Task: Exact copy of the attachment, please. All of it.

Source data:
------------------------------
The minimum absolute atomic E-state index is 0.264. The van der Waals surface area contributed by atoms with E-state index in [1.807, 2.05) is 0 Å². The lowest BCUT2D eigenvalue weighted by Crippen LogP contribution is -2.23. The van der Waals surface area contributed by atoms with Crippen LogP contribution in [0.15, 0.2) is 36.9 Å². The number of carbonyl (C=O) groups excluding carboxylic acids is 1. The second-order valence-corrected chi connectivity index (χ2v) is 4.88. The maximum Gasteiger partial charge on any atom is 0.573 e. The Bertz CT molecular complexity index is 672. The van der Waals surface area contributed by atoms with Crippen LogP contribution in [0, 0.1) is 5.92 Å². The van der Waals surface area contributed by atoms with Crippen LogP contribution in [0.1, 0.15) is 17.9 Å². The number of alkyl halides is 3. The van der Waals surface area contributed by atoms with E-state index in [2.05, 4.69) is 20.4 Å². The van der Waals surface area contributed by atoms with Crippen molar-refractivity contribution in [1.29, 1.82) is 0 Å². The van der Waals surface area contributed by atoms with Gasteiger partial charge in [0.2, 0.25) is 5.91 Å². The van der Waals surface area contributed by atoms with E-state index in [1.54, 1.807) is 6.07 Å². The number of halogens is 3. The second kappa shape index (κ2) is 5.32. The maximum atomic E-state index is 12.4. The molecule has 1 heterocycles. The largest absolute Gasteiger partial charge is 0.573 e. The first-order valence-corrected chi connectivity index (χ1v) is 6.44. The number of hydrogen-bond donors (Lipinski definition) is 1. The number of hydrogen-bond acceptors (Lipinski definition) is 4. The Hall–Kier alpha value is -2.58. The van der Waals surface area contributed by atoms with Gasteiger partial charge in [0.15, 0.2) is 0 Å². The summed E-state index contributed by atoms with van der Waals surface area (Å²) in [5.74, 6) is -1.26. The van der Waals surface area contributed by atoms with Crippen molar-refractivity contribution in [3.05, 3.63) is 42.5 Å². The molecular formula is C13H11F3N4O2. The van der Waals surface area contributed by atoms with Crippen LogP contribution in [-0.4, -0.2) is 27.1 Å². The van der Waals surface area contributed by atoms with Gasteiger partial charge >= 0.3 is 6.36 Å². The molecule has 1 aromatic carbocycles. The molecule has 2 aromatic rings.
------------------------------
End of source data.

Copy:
The minimum absolute atomic E-state index is 0.264. The van der Waals surface area contributed by atoms with E-state index in [1.807, 2.05) is 0 Å². The lowest BCUT2D eigenvalue weighted by Crippen LogP contribution is -2.23. The van der Waals surface area contributed by atoms with Crippen LogP contribution in [0.15, 0.2) is 36.9 Å². The number of carbonyl (C=O) groups excluding carboxylic acids is 1. The second-order valence-corrected chi connectivity index (χ2v) is 4.88. The maximum Gasteiger partial charge on any atom is 0.573 e. The Bertz CT molecular complexity index is 672. The van der Waals surface area contributed by atoms with Crippen LogP contribution in [0, 0.1) is 5.92 Å². The van der Waals surface area contributed by atoms with Crippen LogP contribution in [0.1, 0.15) is 17.9 Å². The number of alkyl halides is 3. The van der Waals surface area contributed by atoms with E-state index in [2.05, 4.69) is 20.4 Å². The van der Waals surface area contributed by atoms with Crippen molar-refractivity contribution in [1.29, 1.82) is 0 Å². The van der Waals surface area contributed by atoms with Gasteiger partial charge in [0.2, 0.25) is 5.91 Å². The van der Waals surface area contributed by atoms with E-state index in [1.54, 1.807) is 6.07 Å². The number of halogens is 3. The second kappa shape index (κ2) is 5.32. The maximum atomic E-state index is 12.4. The molecule has 1 heterocycles. The largest absolute Gasteiger partial charge is 0.573 e. The first-order valence-corrected chi connectivity index (χ1v) is 6.44. The number of hydrogen-bond donors (Lipinski definition) is 1. The number of hydrogen-bond acceptors (Lipinski definition) is 4. The Hall–Kier alpha value is -2.58. The van der Waals surface area contributed by atoms with Gasteiger partial charge in [0.15, 0.2) is 0 Å². The summed E-state index contributed by atoms with van der Waals surface area (Å²) in [5.74, 6) is -1.26. The van der Waals surface area contributed by atoms with Crippen molar-refractivity contribution in [3.05, 3.63) is 42.5 Å². The molecular formula is C13H11F3N4O2. The van der Waals surface area contributed by atoms with Crippen LogP contribution in [-0.4, -0.2) is 27.1 Å². The van der Waals surface area contributed by atoms with Gasteiger partial charge >= 0.3 is 6.36 Å². The molecule has 1 aromatic carbocycles. The molecule has 2 aromatic rings.